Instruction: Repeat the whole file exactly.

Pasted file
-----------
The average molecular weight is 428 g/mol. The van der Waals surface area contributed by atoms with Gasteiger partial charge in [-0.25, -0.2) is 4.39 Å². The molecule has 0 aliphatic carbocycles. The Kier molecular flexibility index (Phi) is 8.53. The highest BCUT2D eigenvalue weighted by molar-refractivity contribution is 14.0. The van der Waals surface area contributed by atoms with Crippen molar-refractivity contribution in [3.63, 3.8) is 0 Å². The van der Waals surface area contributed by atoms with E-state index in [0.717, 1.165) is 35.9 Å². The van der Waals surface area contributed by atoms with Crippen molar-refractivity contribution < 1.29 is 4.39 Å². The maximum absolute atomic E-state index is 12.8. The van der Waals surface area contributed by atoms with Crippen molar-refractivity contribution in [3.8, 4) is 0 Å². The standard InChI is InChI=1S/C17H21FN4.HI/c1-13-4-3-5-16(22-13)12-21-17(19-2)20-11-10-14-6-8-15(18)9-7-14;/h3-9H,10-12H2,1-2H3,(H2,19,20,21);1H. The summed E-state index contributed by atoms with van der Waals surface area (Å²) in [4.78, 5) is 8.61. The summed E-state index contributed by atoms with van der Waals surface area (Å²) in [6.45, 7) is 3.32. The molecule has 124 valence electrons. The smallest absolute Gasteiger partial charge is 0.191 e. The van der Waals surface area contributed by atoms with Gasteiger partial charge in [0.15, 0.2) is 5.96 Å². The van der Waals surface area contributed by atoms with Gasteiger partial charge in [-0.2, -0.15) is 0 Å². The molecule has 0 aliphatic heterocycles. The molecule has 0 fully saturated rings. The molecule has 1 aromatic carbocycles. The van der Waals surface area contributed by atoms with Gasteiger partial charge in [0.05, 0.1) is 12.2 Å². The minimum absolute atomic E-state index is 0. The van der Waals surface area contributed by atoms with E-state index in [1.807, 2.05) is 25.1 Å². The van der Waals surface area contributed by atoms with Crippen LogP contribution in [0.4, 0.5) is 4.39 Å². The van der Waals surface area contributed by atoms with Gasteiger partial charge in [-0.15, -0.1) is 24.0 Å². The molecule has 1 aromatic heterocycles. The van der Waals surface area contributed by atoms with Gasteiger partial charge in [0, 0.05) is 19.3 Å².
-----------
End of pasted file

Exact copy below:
The average molecular weight is 428 g/mol. The van der Waals surface area contributed by atoms with Gasteiger partial charge in [-0.25, -0.2) is 4.39 Å². The molecule has 0 aliphatic carbocycles. The Kier molecular flexibility index (Phi) is 8.53. The highest BCUT2D eigenvalue weighted by molar-refractivity contribution is 14.0. The van der Waals surface area contributed by atoms with Crippen molar-refractivity contribution in [3.63, 3.8) is 0 Å². The van der Waals surface area contributed by atoms with E-state index in [0.717, 1.165) is 35.9 Å². The van der Waals surface area contributed by atoms with Crippen molar-refractivity contribution < 1.29 is 4.39 Å². The maximum absolute atomic E-state index is 12.8. The van der Waals surface area contributed by atoms with Crippen molar-refractivity contribution in [3.8, 4) is 0 Å². The standard InChI is InChI=1S/C17H21FN4.HI/c1-13-4-3-5-16(22-13)12-21-17(19-2)20-11-10-14-6-8-15(18)9-7-14;/h3-9H,10-12H2,1-2H3,(H2,19,20,21);1H. The summed E-state index contributed by atoms with van der Waals surface area (Å²) in [4.78, 5) is 8.61. The summed E-state index contributed by atoms with van der Waals surface area (Å²) in [6.45, 7) is 3.32. The molecule has 124 valence electrons. The smallest absolute Gasteiger partial charge is 0.191 e. The van der Waals surface area contributed by atoms with Gasteiger partial charge in [0.15, 0.2) is 5.96 Å². The van der Waals surface area contributed by atoms with Gasteiger partial charge in [-0.2, -0.15) is 0 Å². The molecule has 0 aliphatic heterocycles. The molecule has 0 fully saturated rings. The molecule has 1 aromatic carbocycles. The van der Waals surface area contributed by atoms with Gasteiger partial charge in [0.05, 0.1) is 12.2 Å². The minimum absolute atomic E-state index is 0. The van der Waals surface area contributed by atoms with E-state index in [1.807, 2.05) is 25.1 Å². The van der Waals surface area contributed by atoms with Crippen LogP contribution in [0.4, 0.5) is 4.39 Å². The van der Waals surface area contributed by atoms with Gasteiger partial charge in [-0.15, -0.1) is 24.0 Å². The molecule has 1 aromatic heterocycles. The van der Waals surface area contributed by atoms with Gasteiger partial charge in [0, 0.05) is 19.3 Å².